A comparison of J.D Salinger’s works and those of Mark Twain, will reveal that although their definitions and use of innocence are different, they do link together in many ways. Two novels which are very comparable are J.D Salinger’s The Catcher in the Rye and Mark Twain’s The Adventures of Huckleberry Finn. The language and tone used by the main characters in each novel are very similar. An analytical view of both novels reveals a similarity to a “David Copperfield” type of narration. (Bloom 25) In the novel, The Catcher in the Rye, Holden Caulfield makes a direct reference to this type of narration by saying “that David Copperfield crap.” Although the structures of the novels are similar, they are still quite unique because of each novel’s use of innocence. Salinger references innocence over and over again when referring to children; this is evident in the title. Holden wishes to be “The Catcher in the Rye”, he wants to save children from losing the very essence of their childhood. (French 24) Salinger also references innocence every time he uses the word “phony”. The specific type of innocence used by Salinger in The Catcher in the Rye is also said to be much like the innocence portrayed in Peter Pan. This type of innocence is called “Panism” and accurately describes the style of innocence that Salinger uses. (French 167) Mark Twain’s use of innocence applies to a sense of adolescence. His use of the word “sivilization” is obviously symbolic towards the inexperience or naive nature of Huck Finn. In laymen’s terms, if one were to break down the innocence of Salinger and that of Twain, one would see that the difference in their use of it is simply in their approach to it. Salinger displays a direct approach to the innocence of children by down playing the adults in the novel with the term “phony”. On the other hand, Twain uses an indirect approach towards innocence by clearly showing the naive nature of children and how their naive nature is only because of their innocence.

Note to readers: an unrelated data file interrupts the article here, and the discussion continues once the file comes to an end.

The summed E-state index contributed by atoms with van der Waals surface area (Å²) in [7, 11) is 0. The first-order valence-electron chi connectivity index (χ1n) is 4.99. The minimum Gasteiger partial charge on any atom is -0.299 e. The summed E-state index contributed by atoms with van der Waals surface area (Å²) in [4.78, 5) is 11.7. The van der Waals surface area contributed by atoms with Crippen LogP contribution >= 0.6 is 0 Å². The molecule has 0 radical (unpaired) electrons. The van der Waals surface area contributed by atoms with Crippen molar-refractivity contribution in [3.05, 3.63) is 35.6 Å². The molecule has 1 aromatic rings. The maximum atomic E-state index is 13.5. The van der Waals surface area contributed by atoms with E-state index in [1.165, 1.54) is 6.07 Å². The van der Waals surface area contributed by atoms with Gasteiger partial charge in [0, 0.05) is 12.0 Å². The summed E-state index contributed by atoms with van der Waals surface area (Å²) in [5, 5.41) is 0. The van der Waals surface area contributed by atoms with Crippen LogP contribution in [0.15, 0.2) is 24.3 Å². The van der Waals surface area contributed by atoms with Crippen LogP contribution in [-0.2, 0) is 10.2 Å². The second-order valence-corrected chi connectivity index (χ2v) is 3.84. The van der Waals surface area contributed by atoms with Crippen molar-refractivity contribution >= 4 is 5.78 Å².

The very essence of one’s childhood is thought to be innocence. The phenomenon of innocence dates back hundreds of years ago or even thousands. Literature critics have argued endlessly about a clear definition of innocence. The term can be used so widely that it can mean completely different things when taken out of context. The standard Webster’s dictionary has over five definitions for innocence. Its complexity and impact in the human life is so great that physiologists have stated that most adult conflicts involve a problem or disruption of one’s childhood. Harold Bloom has said that many disputes and conflicts in modern day life would be non-existent if a person maintained innocence throughout their aging life. Historians trace back the use of innocence to the Enlightenment, where it was thought that man was created to be good, until his institutions corrupted him. Innocence can also be traced as far back as biblical times. It has been said that the “original sin” by Adam and Eve was the first instance of a loss of innocence. By comparing two novels that use innocence as a theme, as done above, it is evident that innocence is widely dependent on the context in which it is used. There is no clear definitive answer to what the true meaning of innocence is. It can only be stated that the definition of innocence is dynamic with respect to the author and the time period, in which the literature is written.